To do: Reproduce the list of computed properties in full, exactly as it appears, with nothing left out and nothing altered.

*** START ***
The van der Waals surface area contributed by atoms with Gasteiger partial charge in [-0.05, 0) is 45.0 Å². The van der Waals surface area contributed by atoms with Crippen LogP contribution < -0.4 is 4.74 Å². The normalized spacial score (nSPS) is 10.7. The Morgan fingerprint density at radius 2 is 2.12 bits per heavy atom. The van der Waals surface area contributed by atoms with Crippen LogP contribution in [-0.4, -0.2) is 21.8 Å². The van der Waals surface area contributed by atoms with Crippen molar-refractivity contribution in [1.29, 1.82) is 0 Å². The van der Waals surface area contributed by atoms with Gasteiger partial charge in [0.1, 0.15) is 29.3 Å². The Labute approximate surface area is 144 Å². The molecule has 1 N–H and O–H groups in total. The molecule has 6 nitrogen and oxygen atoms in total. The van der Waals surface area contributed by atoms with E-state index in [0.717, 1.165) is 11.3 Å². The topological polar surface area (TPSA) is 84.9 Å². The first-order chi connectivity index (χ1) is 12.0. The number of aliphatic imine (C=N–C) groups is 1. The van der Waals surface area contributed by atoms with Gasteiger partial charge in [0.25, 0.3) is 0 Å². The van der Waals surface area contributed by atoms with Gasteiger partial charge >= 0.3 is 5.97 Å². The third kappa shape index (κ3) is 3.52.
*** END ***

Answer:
The van der Waals surface area contributed by atoms with Gasteiger partial charge in [-0.05, 0) is 45.0 Å². The van der Waals surface area contributed by atoms with Crippen LogP contribution < -0.4 is 4.74 Å². The normalized spacial score (nSPS) is 10.7. The Morgan fingerprint density at radius 2 is 2.12 bits per heavy atom. The van der Waals surface area contributed by atoms with Crippen LogP contribution in [-0.4, -0.2) is 21.8 Å². The van der Waals surface area contributed by atoms with Crippen molar-refractivity contribution in [1.29, 1.82) is 0 Å². The van der Waals surface area contributed by atoms with Gasteiger partial charge in [0.1, 0.15) is 29.3 Å². The Labute approximate surface area is 144 Å². The molecule has 1 N–H and O–H groups in total. The molecule has 6 nitrogen and oxygen atoms in total. The van der Waals surface area contributed by atoms with E-state index in [0.717, 1.165) is 11.3 Å². The topological polar surface area (TPSA) is 84.9 Å². The first-order chi connectivity index (χ1) is 12.0. The number of aliphatic imine (C=N–C) groups is 1. The van der Waals surface area contributed by atoms with Gasteiger partial charge in [0.25, 0.3) is 0 Å². The van der Waals surface area contributed by atoms with Gasteiger partial charge >= 0.3 is 5.97 Å². The third kappa shape index (κ3) is 3.52.